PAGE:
Who follows and who leads in markets? The answer is surprisingly different to the answer most people assume is correct.
Intermarket technical analysis is a useful strategy tool for asset allocation. Its also a useful tool for working out what may happen in the future. Its too easy to look at markets in isolation, or to use outdated assumptions about market relationships. This is lazy thinking and in a changing market environment it can cost a fortune.
We publish hundreds of charts each year in our financial newsletter publications and in columns for international and Chinese financial media. The chart below is the probably the single most important chart you will see in 2009. You will need to put aside lazy thinking and assumptions to fully understand it.
This is not a technical chart. It’s a simple combination of 3 indexes, each displayed as a single line. Unlike many comparative charts the indexes have not been rescaled to a single starting point so we can see relative performance in percentage terms. This is not the significant feature of this information.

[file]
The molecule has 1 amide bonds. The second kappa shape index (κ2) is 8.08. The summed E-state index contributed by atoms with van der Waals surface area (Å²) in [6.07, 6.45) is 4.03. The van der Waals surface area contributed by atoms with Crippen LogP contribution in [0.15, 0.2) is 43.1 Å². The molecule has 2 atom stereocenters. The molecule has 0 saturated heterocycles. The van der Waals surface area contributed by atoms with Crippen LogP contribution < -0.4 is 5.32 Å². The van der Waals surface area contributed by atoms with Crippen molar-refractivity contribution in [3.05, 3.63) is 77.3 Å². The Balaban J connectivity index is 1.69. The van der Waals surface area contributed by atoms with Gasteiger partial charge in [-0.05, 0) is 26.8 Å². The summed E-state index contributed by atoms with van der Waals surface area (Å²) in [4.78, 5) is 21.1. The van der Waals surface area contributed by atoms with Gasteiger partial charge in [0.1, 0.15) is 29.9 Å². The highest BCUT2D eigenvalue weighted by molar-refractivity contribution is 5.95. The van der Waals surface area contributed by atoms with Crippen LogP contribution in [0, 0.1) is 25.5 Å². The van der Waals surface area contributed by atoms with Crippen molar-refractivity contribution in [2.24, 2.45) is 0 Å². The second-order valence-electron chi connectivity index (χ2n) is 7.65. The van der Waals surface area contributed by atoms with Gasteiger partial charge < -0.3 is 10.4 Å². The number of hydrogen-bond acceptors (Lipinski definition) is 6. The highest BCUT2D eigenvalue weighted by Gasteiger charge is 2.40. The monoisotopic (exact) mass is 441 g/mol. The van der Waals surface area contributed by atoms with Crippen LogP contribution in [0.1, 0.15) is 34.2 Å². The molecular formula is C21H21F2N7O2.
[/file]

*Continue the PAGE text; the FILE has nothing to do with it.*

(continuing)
The charts have been time adjusted so it is easier to compare the behavioural characteristics of the three markets.
We use the Dow Index and the Australian ASX S&P 200 index (XJO) as representative of markets outside the US. The DOW and XJO charts have been time shifted to the left so the absolute market lows of March 2009, match the time of the absolute market low in the Shanghai Index in October 2008. This type of time shifted display clearly shows which market is a leader and which markets are followers.
This chart display confirms that 2009 has seen the most profound change in market dynamics in more than half a century. Put simply, China leads and the DOW follows.